What’s a city to do when it loses parts of its public art collection?  Why, higher an art detective of course!

What seems like the plot of a bad Scooby Doo episode is actually the actual response of the San Francisco Arts Commission after a grand jury discovered that portions of the city’s 4,000 piece public art collection had disappeared.  

But before you picture a supervillian making off with the Statue of Liberty, it’s important to note that not all of the collection is the typical statues and monuments that we usually think of when discussing public art.  It also includes some 2,500 paintings, lithographs, jewelry, and other movable works that have spent time on different public buildings. 

Much of the loss stems not from actual theft, but from the fact that the massive collection is managed by only two staff members who are charged with maintaining and growing the collection.  The Director of Cultural Affairs for the Arts Commission explained to the Huffington Post that there’s a backlog of issues dating back to the 1950s that still haven’t been handled, and that the $90 million arrangement of art materials is simply too much for two people to handle.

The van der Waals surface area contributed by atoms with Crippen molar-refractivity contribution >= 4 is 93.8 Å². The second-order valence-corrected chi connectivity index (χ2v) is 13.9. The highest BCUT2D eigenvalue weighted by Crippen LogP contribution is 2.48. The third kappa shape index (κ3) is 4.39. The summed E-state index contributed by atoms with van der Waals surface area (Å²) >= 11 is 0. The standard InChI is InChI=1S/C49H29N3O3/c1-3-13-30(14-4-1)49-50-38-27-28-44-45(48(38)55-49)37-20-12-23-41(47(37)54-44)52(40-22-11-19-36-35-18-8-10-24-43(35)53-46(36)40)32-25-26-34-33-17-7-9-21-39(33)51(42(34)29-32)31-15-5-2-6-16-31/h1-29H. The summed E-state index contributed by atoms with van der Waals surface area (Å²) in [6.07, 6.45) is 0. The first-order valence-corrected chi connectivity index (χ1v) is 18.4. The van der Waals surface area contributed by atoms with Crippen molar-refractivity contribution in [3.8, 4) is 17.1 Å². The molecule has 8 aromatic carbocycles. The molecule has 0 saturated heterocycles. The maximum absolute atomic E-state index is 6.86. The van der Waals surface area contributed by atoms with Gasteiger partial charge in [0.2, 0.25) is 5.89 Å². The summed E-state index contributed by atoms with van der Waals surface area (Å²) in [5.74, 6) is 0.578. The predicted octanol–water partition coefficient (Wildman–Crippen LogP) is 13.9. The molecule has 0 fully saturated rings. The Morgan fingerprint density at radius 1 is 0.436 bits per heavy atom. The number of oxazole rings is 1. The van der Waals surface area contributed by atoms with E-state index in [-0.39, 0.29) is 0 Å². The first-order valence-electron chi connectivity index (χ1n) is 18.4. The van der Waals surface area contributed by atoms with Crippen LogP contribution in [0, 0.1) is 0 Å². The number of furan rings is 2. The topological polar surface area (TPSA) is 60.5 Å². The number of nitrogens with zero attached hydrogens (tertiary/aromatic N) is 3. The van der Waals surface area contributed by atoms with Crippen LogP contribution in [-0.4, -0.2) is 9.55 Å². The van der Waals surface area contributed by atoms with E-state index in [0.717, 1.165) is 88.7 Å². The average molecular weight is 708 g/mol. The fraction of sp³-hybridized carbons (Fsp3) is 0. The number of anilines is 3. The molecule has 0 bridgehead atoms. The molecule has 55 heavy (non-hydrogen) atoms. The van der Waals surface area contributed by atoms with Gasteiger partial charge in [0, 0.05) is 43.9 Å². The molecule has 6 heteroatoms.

But San Francisco isn’t going to let a little loss get in the way of acquiring more art.  While they have decided to temporarily stop accepting public donations, they’ll continue to acquire works under the Art Enrichment Ordinance.

What’s a city…

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